Lipid membranes are the physical barriers and functional interfaces between cellular compartments, and are therefore involved in nearly every aspect of cellular physiology. To accommodate this exquisite functionality, membranes are composed of a vast array of lipids and proteins that self-organize on a variety of length and time scales. Disturbances to the lipid constituents of cellular membranes are associated with diverse disease phenotypes, including cardiovascular disease, autoimmunity, osteoporosis, neurological disorders, and cancer. Moreover, unique to lipids among other cellular macromolecules, lipid phenotypes can be affected directly by dietary lipid abundance and composition. Most notable are the deleterious health consequences associated with overconsumption of saturated and trans-unsaturated fats, and, conversely, the plethora of beneficial effects of ?-3 polyunsaturated fats (PUFA). Despite the broad significance of membrane phenotypes, the detailed lipid compositions determining these phenotypes, lipidomic remodeling during cellular processes, and the susceptibility of membrane composition and function to dietary lipid inputs have not been widely characterized. Recent analytic breakthroughs in holistic quantitation of membrane lipids have revealed that cells produce hundreds of distinct lipid species, and that cellular lipidomes are remarkably plastic, capable of rapid, large-scale, functional rearrangements. These observations prompt the hypothesis that both cell autonomous and exogenous factors drive membrane lipidome remodeling and that the resulting membrane phenotypes directly regulate cell function. To test this broad hypothesis, we propose a combination of mass spectrometry, membrane biophysics, and stem cell biology to characterize lipidomic and biophysical membrane remodeling during the differentiation of mesenchymal stem cells (MSCs), and how dietary lipids affect this remodeling to regulate MSC differentiation.
In Aim 1, we will define the compositional and biophysical differentiation of whole membranes and isolated plasma membranes as MSCs undergo differentiation into adipocytes and osteoblasts. These observations will be combined with bioinformatic approaches to uncover the compositional determinants of physical properties in biological membranes.
In Aim 2, we will extend these observations by investigating the modulation of membrane composition and physical properties by dietary lipids - specifically cholesterol, saturated / trans-unsaturated fats, and ?-3 PUFA. Further, we will evaluate the functional aspects of membrane remodeling by investigating the consequences of lipidomic disturbances on lineage-specific MSC differentiation. Finally, we will explore the molecular mechanisms behind these observations by the experiments proposed in Aim 3. We will dissect the mitogenic and differentiation pathways regulated by membrane remodeling to identify the molecules responsible for transducing membrane phenotypes into cellular signals. The long-term goal of this line of research is to identify modulators of membrane phenotypes for treatment of diseases associated with lipidomic perturbations and for promotion of desired cellular phenotypes, e.g. osteogenic differentiation of MSCs in osteoporosis.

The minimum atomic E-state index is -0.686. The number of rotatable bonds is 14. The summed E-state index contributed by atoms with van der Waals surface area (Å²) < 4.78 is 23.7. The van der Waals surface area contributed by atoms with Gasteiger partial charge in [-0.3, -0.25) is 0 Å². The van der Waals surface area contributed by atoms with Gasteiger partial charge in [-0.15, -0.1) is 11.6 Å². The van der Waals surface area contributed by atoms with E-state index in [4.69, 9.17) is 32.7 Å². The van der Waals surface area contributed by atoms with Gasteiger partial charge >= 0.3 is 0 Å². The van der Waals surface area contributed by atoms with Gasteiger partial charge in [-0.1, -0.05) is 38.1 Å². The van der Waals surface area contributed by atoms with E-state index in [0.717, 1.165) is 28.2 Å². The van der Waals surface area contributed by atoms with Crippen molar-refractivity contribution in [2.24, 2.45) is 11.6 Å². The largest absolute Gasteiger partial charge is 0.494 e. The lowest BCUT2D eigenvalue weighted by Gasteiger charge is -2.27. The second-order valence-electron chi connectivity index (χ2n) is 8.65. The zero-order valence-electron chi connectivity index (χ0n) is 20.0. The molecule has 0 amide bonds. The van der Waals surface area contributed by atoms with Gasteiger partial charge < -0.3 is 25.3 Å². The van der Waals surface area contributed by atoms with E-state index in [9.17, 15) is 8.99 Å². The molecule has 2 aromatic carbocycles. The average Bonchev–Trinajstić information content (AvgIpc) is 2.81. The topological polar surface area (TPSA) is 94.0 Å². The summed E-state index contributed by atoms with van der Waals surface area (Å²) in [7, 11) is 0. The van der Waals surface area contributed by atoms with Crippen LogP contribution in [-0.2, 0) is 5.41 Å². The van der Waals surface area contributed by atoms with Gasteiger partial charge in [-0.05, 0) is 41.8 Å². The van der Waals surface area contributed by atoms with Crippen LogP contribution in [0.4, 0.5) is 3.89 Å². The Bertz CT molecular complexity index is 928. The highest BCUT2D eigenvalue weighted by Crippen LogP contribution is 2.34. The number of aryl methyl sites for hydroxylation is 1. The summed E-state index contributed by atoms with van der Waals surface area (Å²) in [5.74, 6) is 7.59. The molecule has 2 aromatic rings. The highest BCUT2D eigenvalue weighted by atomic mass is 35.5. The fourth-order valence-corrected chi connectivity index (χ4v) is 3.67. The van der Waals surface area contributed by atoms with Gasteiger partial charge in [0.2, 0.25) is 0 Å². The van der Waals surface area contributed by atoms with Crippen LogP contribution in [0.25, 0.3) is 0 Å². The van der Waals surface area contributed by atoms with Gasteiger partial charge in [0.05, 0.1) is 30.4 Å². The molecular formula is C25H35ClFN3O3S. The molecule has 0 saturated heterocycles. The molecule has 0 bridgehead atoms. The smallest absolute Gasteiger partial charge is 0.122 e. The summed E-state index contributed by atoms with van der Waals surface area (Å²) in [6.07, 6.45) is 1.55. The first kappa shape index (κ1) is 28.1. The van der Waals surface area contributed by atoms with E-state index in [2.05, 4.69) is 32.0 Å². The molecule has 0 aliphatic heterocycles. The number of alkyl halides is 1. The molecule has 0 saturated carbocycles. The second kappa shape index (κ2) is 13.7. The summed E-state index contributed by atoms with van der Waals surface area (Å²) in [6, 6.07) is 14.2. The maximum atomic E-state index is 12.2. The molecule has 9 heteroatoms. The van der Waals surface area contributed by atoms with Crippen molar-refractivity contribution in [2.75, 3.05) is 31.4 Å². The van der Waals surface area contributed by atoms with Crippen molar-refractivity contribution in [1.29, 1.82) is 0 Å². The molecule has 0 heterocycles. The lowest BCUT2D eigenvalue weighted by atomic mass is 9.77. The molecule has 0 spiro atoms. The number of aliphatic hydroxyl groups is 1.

Public Health Relevance

Accurate signal transduction and transmission is an absolute prerequisite for optimal cell function, with aberrations in cell signaling responsible for the majority of diseases. Most signals are received by cells at the plasma membrane, which forms the physical barrier and functional interface between a cell and its environment. Membranes also delimit the many subcellular compartments that expand the functionality of eukaryotic cells. The signaling and structural functions of these cellular membranes are dependent in large part on their lipid compositions, thus it is unsurprising that lipid imbalances are associated with a variety of disorders, most notably cardiovascular disease. Moreover, dietary lipid intake and composition is an important contributor to health, with overconsumption of cholesterol, saturated, and trans-unsaturated fats being major disease risk factors, while ?-3 polyunsaturated fats are broadly beneficial. Remarkably, despite the clear impact of membrane phenotypes on health and disease, very little detailed information is available on the membrane lipids that define these phenotypes, or how they influence cell function. We are investigating the compositional complexity and plasticity of human cell membranes, and the regulation of these by dietary lipids. The long-term goals of these investigations are to define the differences between 'healthy' and 'unhealthy' membranes and identify drugs and dietary factors to inhibit deleterious membrane properties and/or promote desired phenotypes.

Agency
National Institute of Health (NIH)
Institute
National Institute of General Medical Sciences (NIGMS)
Type
Research Project (R01)
Project #
3R01GM114282-04S1
Application #
9733577
Study Section
Biochemistry and Biophysics of Membranes Study Section (BBM)
Program Officer
Preusch, Peter
Project Start
2015-07-01
Project End
2020-06-30
Budget Start
2018-07-01
Budget End
2019-06-30
Support Year
4
Fiscal Year
2018
Total Cost
Indirect Cost
Name
University of Texas Health Science Center Houston
Department
Biology
Type
Schools of Medicine
DUNS #
800771594
City
Houston
State
TX
Country
United States
Zip Code
77030
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